Macuba - Rwanda

Macuba - Rwanda


Fully Washed

Soho is proud to present a coffee which has been with us for a while now, our fully washed Rwandan Macuba. Our friends at Sucafina have given us some insight to the 465+ growers working with Sucafina in Rwanda, and how they produce this beautiful coffee. Amassing a tropical sweetness in the cup, this clean coffee won't leave you longing.

About This Coffee

Macuba washing station lies in the high-altitude hills of the Nyamasheke District. The station, which sits at 1,685 meters above sea level, receives coffee grown as high as 2,100 meters above sea level. The warm days and cool nights afforded by such high altitude helps cherry mature slowly and amass more sugars. The prime location is combined with exceptional agricultural practices, allowing Macuba to produce some of the best coffee in Rwanda. 

Coffee Details

FARM/COOP/STATION: Macuba washing station
VARIETAL: Bourbon, Jackson
PROCESSING: Fully washed
ALTITUDE: Washing Station — 1,685 meters above sea level
OWNER: 465+ growers working with Sucafina Rwanda
SUBREGION/TOWN: Macuba, Nyamasheke
REGION: Western Province
FARM SIZE: <1 hectare on average
BAG SIZE: 60kg GrainPro

Cultivation, Harvest and Post-Harvest

Rwacof’s farmer training program focuses on empowering smallholder farmers by fostering sustainable, high-quality coffee production.

Cherry is selectively handpicked by farmers and delivered to Macuba washing station. At intake, the station floats all cherry to remove any that are low-density. Then, the high-density cherry is hand sorted to remove any visible defects. 

After intake, cherry is pulped on a disc pulper before being placed in fermentation tanks to dry ferment for 20 to 24 hours. 

Following fermentation, wet parchment is washed in clean water and placed in thin layers on tables to sundry. Here, it is sifted regularly to ensure even drying. The parchment will be covered during the hottest times of the day and periods of rain. On average, it takes 22 days for parchment to dry.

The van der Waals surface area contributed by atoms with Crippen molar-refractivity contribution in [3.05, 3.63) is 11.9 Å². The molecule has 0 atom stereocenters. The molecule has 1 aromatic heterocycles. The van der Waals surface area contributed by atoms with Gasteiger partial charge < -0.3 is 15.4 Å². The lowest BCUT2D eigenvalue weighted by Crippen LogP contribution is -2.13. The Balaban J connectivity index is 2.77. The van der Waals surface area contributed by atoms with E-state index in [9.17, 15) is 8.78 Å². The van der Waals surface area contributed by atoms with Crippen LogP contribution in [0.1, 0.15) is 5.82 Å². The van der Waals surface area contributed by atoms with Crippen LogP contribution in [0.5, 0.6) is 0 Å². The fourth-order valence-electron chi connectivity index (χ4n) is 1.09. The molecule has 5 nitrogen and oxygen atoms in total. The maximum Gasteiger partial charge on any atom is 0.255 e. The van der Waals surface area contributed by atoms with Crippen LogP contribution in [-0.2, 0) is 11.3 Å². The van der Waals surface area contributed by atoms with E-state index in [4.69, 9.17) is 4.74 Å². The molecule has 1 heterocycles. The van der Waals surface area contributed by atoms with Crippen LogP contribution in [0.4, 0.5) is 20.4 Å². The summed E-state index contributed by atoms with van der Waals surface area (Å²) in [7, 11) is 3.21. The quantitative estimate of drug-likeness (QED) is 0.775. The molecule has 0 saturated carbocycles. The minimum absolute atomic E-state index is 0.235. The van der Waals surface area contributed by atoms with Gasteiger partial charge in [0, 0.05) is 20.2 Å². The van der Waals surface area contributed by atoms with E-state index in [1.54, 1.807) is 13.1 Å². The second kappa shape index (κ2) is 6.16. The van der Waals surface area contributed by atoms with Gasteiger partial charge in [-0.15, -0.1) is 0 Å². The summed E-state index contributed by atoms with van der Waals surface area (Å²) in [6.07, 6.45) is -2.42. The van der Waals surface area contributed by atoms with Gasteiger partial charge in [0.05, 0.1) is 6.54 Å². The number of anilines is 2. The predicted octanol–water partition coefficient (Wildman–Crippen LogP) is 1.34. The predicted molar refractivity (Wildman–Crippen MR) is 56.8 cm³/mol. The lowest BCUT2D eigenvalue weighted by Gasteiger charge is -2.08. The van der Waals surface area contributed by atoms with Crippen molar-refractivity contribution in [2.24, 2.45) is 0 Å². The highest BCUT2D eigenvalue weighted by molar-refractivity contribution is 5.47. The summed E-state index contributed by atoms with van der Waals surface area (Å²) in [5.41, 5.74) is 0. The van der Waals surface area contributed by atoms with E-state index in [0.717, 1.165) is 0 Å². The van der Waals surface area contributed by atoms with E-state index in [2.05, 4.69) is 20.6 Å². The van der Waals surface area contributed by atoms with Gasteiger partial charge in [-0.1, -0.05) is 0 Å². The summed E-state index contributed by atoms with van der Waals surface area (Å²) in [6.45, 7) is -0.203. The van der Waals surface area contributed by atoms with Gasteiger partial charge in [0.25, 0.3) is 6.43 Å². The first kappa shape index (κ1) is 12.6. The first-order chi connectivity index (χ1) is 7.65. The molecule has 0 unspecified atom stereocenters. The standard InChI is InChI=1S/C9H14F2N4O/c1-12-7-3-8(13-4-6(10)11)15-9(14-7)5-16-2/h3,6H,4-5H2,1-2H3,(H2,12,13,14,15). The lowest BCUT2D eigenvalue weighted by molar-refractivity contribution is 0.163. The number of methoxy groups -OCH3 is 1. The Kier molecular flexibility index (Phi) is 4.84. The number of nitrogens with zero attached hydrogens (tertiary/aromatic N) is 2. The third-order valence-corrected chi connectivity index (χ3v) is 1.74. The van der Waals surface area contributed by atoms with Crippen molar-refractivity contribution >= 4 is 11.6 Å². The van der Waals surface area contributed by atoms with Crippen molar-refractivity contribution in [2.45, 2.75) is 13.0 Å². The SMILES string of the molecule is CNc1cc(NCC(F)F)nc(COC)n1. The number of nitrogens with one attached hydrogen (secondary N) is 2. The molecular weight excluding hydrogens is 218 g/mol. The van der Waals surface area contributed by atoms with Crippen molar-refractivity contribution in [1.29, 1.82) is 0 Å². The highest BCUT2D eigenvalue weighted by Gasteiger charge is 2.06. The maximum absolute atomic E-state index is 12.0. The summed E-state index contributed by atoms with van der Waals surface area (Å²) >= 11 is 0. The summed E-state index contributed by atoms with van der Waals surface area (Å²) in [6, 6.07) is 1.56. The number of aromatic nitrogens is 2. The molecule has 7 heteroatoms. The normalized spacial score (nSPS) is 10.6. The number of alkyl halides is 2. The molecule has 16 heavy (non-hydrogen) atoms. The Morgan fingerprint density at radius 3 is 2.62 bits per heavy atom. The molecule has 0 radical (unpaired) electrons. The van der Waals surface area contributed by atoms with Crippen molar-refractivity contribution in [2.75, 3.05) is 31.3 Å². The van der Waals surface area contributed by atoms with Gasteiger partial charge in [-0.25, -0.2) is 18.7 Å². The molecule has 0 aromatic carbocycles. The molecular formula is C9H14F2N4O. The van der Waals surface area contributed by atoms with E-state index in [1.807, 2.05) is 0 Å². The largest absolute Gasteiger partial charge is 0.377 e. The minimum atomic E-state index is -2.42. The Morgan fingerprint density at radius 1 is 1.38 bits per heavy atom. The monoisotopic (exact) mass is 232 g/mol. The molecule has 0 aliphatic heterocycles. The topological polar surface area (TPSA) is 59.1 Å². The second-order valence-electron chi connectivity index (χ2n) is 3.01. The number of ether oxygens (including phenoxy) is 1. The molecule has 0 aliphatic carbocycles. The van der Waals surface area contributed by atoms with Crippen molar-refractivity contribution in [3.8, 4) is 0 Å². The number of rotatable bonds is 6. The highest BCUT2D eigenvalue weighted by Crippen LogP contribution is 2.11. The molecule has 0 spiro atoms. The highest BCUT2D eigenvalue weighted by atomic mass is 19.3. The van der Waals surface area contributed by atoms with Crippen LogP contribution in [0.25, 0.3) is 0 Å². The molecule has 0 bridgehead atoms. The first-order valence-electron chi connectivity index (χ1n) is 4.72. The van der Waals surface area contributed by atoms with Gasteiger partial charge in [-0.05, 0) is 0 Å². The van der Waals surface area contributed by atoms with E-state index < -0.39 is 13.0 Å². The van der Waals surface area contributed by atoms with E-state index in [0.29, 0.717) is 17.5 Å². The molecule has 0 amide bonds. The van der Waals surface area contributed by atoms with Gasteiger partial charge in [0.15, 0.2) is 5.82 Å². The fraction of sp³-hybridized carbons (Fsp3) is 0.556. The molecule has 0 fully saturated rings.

From Sucafina Rwanda (Rwacof)

In concert with our sustainability partner, Kahawatu Foundation, Sucafina Rwanda invests heavily in yield improvements, farmer training, quality improvement projects, environmental sustainability and other ways to increase farmer livelihoods.

Sucafina Rwanda’s Farmer Development Program in partnership with the London School of Economics (LSE) supports farmers with training in Good Agricultural Practices and access to loans, farm inputs and farm services. A new soil health initiative uses soil analysis data that Sucafina Rwanda collected to identify farms where soil is too acidic. Lime, along with education about application, is distributed to these farmers to help improve soil quality. Additionally, seedling nurseries provide up to 4 million seedlings per year to help farmers renovate their rootstock.

Sucafina Rwanda also has many projects that are designed to support farmers’ overall livelihoods. They focus on gender equality and support several women’s cooperatives by helping them access land, seedlings and reach a market for their coffees. They offer trainings on financial literacy and alternative income-generating activities.